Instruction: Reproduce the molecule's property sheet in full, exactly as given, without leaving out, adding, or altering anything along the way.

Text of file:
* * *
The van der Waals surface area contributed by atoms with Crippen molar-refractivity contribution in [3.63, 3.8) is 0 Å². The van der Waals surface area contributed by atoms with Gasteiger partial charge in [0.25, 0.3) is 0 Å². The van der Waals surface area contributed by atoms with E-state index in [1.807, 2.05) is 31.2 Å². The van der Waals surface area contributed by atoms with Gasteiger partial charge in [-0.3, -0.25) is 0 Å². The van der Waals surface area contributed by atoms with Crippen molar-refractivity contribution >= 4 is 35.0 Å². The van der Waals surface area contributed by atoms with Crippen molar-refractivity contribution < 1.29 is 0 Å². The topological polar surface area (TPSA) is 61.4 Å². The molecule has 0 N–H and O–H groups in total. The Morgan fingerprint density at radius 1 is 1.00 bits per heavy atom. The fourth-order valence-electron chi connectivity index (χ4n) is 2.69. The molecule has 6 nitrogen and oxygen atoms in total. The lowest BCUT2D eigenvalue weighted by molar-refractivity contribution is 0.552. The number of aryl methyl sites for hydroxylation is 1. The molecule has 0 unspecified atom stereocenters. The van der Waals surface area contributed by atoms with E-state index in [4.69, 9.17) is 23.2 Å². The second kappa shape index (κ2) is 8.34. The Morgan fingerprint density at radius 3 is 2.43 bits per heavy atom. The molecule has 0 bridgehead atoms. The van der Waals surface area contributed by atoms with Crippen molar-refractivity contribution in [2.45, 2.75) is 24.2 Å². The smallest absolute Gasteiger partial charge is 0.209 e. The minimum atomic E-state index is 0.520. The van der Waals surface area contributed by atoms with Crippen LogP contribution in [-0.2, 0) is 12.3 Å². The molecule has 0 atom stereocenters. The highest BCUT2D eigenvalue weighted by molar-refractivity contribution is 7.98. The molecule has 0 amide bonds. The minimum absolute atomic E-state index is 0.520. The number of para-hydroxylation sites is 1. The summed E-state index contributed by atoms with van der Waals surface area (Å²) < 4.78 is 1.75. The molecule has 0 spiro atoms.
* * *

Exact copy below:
The van der Waals surface area contributed by atoms with Crippen molar-refractivity contribution in [3.63, 3.8) is 0 Å². The van der Waals surface area contributed by atoms with Gasteiger partial charge in [0.25, 0.3) is 0 Å². The van der Waals surface area contributed by atoms with E-state index in [1.807, 2.05) is 31.2 Å². The van der Waals surface area contributed by atoms with Gasteiger partial charge in [-0.3, -0.25) is 0 Å². The van der Waals surface area contributed by atoms with Crippen molar-refractivity contribution >= 4 is 35.0 Å². The van der Waals surface area contributed by atoms with Crippen molar-refractivity contribution < 1.29 is 0 Å². The topological polar surface area (TPSA) is 61.4 Å². The molecule has 0 N–H and O–H groups in total. The Morgan fingerprint density at radius 1 is 1.00 bits per heavy atom. The fourth-order valence-electron chi connectivity index (χ4n) is 2.69. The molecule has 6 nitrogen and oxygen atoms in total. The lowest BCUT2D eigenvalue weighted by molar-refractivity contribution is 0.552. The number of aryl methyl sites for hydroxylation is 1. The molecule has 0 unspecified atom stereocenters. The van der Waals surface area contributed by atoms with E-state index in [4.69, 9.17) is 23.2 Å². The second kappa shape index (κ2) is 8.34. The Morgan fingerprint density at radius 3 is 2.43 bits per heavy atom. The molecule has 0 bridgehead atoms. The van der Waals surface area contributed by atoms with Crippen molar-refractivity contribution in [2.45, 2.75) is 24.2 Å². The smallest absolute Gasteiger partial charge is 0.209 e. The minimum atomic E-state index is 0.520. The van der Waals surface area contributed by atoms with Crippen LogP contribution in [-0.2, 0) is 12.3 Å². The molecule has 0 atom stereocenters. The highest BCUT2D eigenvalue weighted by molar-refractivity contribution is 7.98. The molecule has 0 amide bonds. The minimum absolute atomic E-state index is 0.520. The number of para-hydroxylation sites is 1. The summed E-state index contributed by atoms with van der Waals surface area (Å²) < 4.78 is 1.75. The molecule has 0 spiro atoms.